Earth Overshoot Day marks the date when humanity’s demand for ecological resources and services in a given year exceeds what Earth can regenerate in that year. In the 1970s the overshoot day was in November, in the mid-1980s in October, while in the early 2000s in September. In 2019, the overshoot day was on the 29th July, which is the earliest date recorded since this project began. Individual countries also have their own overshoot dates. These are the dates on which Earth Overshoot Day would fall if all of humanity consumed like the people in this country. These dates are calculated by the Global Footprint Network, which takes into account the Biocapacity per person (productive area that exists per resident/ measured in gha – Global Hectares) and the Ecological Footprint per person (the biologically productive areas required to provide everything consumed by a person). Based on this, the Earth Overshoot Day for the Netherlands in 2020 was on the 3rd of May.
There are many initiatives around the world that aim at moving the date later in the year. These may be individual actions, such as changing your diet and travelling eco-sensibly, or they may be community, city or country-wide initiatives, including energy-efficient buildings, food waste reduction and reuse, reforestation, sustainable fishing etc.
Your team has been hired as a consultant by the municipality (gemeente) of Maastricht to come up with a technology-based solution to #movethedate. This may have to do with any of the priority areas below and can take any form; from a website to a campaign to raise awareness to a specific product that solves a particular challenge.
During this session you will:
1) Brainstorm: Work with your team members to decide which of the five priority areas you are developing a solution for: cities, energy, food, planet, population. Solutions should have an explicit digital component in their realisation and/or delivery.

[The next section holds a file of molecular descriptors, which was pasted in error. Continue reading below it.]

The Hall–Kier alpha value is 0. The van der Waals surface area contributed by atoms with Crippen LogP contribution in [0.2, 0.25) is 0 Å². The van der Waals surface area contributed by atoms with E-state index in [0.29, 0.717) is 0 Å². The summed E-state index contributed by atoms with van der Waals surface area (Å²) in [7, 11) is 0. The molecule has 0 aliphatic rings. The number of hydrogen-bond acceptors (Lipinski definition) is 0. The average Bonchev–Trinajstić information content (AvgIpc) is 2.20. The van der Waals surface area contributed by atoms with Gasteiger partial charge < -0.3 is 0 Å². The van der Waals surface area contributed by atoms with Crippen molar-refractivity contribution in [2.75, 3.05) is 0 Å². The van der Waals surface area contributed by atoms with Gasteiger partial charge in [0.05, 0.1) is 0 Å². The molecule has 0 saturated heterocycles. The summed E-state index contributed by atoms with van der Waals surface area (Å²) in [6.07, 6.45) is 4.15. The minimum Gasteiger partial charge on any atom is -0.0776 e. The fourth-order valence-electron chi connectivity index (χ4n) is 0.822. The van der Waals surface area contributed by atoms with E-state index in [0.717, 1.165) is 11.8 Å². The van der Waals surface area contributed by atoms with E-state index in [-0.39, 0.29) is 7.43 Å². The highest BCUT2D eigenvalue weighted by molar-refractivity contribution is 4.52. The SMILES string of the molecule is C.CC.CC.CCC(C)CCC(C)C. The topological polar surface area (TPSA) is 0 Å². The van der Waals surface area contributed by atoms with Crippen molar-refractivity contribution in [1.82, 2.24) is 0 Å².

2) Create Personas: A persona is a fictional representation of a user that encapsulates common characteristics and needs of different people. These can inform your design, since the solution you will be producing will be addressing specific needs. Your team should come up with 3-4 personas that represent the characteristics of particular user groups. You will be shown how to create the personas during the session, but you are expected to do some research to come up with these for your projects. Therefore, you will need to complete this task after the class. This may be done by e.g. looking at existing similar solutions/ products, looking at previous research, asking questions about the users, finding users and asking them what they like/ don’t like about particular products or solutions.
Part 1: Present Your Priority Areas and Personas
In the first part of the session, each group should use a presentation software (PPT, Prezi etc.) to present the priority area they are designing a solution for and their personas. Presentations should not be longer than six minutes and should respond to the following:
2) What problem(s) are you trying to tackle?
3) What are the typical users you are designing for?
4) What are their typical characteristics/behaviours?
5) What methodology did you follow to come up with the characteristics of each persona?
Part 2: Design Sprint